You know whats weird? I've played most of those, and i remember alot of them. Yet, I constantly mix up their titles.
I'd suggest playing them in chronological order with their releases so the systems get better cus i always hate playing a sequel and going back to a previous game and having things be clunkier.
Do you like soul crushing difficulty? Pen and Paper? How about having to install fan-mods so the game doesn't crash constantly? Then boy, do I have a game for you: TEMPLE OF ELEMENTAL EVIL DAWG.
Not really. Baldur's Gate is a classic and if you use Baldur's Gate TuTu or Baldur's Gate Trilogy to mod it up to the standards of its sequel you'll probably have a good time, though Baldur's Gate II overshadows it in a lot of ways. Planescape is also a safe option since it's not really a game so much as it is an interactive novel with crummy combat sequences. Icewind Dale and its sequel are very combat heavy and demand more strategic thinking from the player, though I'll disagree with Dave Snider by saying that the first IWD is better than the second. Neverwinter Nights is boring as death if you play it alone, and if you wait 30 minutes or so I'll probably have my NWN2 blog up for your perusal. Can't say anything about Dragonshard or Demon Stone, other than that they're not especially well-regarded.
Baldure's Gate with the trilogy mod.
While I love the Icewind Dale games, those games are more combat focused and their story is kind of bland.
But if you're feeling like a beat-em-up with your D&D, hop on Steam and buy the "Chronicles of Mystara" bundle. If Final Fight made love to an original D&D rulebook, this would be their child. IMO, the best classic beat-em-up of the genre (or at least tied with River City Ransom for the honor).
Go for Baldur's Gate. I just picked up the exact same bundle having never played any of these games before (the closest I ever got was Dragon Age: Origins).
I'm probably a good 30-40 hours into BG and only on Chapter 4. It's already one of the best gaming experiences I've ever had.
I followed this mod/fix guide, which contains only the most essential mods. I wanted to experience BG1 as close to vanilla as possible but still have things like bug fixes and widescreen support. I figure that on my subsequent playthroughs I will use the BGT or TuTu stuff, but I kind of wanted to go in as fresh as reasonably possible.
Don't play the first BG at all, its boring. A D&D game that starts you at level 1 is boring. Read a synopsis and play 2 if you want. Or play PST because its awesome. My favorite game, in fact. IDW2 is also good but doesn't have a story to drive it along, so you need to just want to play it for the gameplay (which is quite good).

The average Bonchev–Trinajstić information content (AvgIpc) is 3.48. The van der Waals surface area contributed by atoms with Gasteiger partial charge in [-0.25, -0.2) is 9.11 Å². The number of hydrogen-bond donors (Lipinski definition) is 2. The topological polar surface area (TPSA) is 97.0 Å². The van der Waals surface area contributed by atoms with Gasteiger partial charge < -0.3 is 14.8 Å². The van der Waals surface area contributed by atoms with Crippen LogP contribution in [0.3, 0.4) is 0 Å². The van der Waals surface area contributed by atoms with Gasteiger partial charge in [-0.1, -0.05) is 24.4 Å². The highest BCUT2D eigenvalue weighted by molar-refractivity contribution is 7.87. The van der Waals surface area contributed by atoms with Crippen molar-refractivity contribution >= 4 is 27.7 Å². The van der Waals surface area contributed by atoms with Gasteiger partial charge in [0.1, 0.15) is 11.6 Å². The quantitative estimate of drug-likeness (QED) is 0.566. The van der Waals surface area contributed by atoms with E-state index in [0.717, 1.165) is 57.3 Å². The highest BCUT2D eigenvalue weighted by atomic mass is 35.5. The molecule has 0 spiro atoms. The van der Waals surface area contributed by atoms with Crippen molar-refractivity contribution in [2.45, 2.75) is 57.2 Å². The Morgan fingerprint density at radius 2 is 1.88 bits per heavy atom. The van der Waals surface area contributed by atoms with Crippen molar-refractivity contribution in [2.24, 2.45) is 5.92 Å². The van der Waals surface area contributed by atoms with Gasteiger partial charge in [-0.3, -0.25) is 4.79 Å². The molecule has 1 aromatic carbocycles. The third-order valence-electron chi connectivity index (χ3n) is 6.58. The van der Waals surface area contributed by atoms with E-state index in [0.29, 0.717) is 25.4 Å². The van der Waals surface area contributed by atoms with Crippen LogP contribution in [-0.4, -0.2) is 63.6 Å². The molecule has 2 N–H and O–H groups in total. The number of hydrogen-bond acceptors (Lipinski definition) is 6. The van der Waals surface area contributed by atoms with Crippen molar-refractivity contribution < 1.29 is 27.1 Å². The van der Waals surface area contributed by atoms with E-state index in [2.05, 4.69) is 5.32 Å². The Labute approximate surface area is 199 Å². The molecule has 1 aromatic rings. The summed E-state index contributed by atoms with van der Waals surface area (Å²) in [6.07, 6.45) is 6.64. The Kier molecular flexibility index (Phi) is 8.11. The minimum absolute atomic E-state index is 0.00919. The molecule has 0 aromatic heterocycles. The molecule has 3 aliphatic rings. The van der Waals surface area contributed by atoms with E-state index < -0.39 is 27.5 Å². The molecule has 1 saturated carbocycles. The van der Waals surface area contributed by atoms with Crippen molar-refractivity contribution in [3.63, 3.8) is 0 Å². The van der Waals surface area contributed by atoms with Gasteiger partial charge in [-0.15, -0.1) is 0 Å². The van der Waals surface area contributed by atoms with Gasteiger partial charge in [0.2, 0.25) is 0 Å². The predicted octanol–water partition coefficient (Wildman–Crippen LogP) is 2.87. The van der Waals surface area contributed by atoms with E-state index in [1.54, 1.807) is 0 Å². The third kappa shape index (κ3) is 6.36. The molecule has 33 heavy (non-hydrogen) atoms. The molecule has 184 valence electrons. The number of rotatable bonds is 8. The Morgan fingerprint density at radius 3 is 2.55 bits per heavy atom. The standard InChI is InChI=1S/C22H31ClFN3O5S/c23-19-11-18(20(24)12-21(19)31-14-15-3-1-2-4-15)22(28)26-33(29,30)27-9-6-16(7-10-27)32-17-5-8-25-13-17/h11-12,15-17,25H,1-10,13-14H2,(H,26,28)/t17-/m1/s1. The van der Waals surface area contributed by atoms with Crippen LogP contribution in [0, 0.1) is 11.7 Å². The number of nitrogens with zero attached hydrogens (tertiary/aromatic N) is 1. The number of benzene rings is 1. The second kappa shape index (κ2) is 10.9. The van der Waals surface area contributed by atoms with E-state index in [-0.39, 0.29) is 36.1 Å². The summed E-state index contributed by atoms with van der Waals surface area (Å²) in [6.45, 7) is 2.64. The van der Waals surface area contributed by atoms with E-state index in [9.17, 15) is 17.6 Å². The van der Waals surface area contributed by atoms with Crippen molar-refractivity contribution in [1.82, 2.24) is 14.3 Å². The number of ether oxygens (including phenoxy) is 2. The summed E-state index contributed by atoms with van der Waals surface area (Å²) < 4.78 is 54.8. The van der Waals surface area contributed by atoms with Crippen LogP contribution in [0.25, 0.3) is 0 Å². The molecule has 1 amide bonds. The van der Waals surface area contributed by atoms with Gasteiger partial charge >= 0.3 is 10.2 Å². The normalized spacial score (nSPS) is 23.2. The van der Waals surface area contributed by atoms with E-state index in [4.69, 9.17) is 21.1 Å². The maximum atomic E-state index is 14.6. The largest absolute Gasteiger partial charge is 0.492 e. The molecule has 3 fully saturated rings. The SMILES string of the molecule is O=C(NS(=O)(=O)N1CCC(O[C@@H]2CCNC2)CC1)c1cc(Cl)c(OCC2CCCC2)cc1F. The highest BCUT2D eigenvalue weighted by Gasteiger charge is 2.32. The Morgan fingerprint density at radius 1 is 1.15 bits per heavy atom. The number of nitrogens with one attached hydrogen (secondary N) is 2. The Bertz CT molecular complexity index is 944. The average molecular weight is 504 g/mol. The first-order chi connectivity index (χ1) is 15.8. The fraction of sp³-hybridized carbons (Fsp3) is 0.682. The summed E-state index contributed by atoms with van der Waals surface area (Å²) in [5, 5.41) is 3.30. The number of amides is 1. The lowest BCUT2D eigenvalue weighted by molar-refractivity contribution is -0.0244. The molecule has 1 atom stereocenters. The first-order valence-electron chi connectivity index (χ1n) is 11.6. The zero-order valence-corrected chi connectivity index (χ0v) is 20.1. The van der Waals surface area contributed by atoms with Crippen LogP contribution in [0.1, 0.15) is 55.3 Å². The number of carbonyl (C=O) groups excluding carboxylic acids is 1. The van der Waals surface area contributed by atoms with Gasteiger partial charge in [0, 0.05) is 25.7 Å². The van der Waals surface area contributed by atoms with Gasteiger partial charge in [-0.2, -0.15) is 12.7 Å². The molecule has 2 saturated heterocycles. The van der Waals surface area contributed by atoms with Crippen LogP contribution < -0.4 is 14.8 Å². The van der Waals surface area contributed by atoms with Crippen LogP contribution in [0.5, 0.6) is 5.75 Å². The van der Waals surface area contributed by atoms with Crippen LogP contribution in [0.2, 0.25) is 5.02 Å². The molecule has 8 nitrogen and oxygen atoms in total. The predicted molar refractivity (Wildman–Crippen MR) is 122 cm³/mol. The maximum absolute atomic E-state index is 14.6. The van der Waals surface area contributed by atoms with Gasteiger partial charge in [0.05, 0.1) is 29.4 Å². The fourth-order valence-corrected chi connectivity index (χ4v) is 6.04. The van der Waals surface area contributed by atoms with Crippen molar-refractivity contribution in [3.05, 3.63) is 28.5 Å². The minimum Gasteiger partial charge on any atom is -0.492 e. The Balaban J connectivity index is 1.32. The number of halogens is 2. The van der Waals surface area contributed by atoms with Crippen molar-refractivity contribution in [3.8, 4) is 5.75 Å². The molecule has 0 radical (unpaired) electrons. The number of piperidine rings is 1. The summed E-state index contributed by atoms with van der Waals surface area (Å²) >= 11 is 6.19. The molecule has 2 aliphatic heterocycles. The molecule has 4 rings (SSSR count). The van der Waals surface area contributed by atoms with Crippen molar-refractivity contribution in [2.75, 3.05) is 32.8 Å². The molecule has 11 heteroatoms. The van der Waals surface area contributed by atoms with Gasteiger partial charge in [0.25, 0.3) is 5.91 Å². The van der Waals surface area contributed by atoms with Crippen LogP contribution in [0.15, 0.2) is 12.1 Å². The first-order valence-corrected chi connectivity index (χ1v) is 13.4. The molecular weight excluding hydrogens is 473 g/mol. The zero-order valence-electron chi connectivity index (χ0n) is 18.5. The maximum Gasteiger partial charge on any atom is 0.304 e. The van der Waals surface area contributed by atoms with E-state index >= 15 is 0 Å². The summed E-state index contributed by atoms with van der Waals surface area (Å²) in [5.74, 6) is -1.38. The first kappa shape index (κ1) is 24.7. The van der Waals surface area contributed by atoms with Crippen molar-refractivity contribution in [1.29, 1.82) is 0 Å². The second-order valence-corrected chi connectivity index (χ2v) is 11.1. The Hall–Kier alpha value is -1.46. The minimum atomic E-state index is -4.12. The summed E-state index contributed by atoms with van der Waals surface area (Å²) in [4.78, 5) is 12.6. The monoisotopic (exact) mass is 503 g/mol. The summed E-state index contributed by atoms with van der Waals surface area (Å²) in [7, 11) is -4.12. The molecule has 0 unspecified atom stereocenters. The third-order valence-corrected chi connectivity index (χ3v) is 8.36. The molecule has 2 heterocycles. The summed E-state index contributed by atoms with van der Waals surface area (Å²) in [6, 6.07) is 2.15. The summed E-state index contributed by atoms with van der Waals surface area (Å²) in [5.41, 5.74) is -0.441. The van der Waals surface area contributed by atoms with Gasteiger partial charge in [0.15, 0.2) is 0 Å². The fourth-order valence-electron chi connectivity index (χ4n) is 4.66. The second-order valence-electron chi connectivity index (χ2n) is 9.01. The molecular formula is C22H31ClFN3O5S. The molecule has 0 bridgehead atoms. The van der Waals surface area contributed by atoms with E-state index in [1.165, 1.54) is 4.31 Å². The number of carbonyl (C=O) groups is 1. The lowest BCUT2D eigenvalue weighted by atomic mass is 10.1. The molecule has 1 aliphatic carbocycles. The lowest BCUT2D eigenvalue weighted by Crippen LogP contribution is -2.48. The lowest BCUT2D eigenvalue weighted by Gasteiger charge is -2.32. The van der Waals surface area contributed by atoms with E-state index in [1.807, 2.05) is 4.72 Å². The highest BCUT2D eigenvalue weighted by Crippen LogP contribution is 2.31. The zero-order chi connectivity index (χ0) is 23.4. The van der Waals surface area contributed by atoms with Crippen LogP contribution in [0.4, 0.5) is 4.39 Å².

I'd go for Baldur's Gate. Planescape is one of my favourite games of all time and I think Baldur's Gate 2 is a more compelling story experience than BG1 by modern standards, but since you're asking this question it appears that you're interested in the D&D setting and rules as much as you are interested in the games themselves. With that in mind, I think Baldur's Gate (fully enhanced with BG Tutu mod, some fixpacks and a widescreen mod) is the best out of any of these games for introducing you to the fundamentals of the world, without compromising on depth and non-linearity.
Planescape's combat is inferior to BG and its class system is only a really simplified version of what you usually find in D&D. Baldur's Gate (the first) gives you a breadth of free choice over who to be, where to go and what to use. While playing it you can look forward to the greater polish of the sequel, with its superior storytelling and dialogue, although Baldur's Gate 2 compromises on some of the non-linear world exploration aspects in comparison to its predecessor.
Icewind Dale would be a bad choice. I can't speak for the second game, but I've tried to get into IWD1 time and time again and failed to make much progress. It's just an unforgiving combat slog, minus many of the more interesting overarching story elements. In all probability any one of BG1, 2 or PS:T will kick your arse at low levels since they don't make allowances that modern gamers are used to. IWD assumes you're cool with this and does it harder.
I haven't played ToEE or NWN, but I hear parts of NWN2: Mask of the Betrayer are up there with Planescape in terms of writing.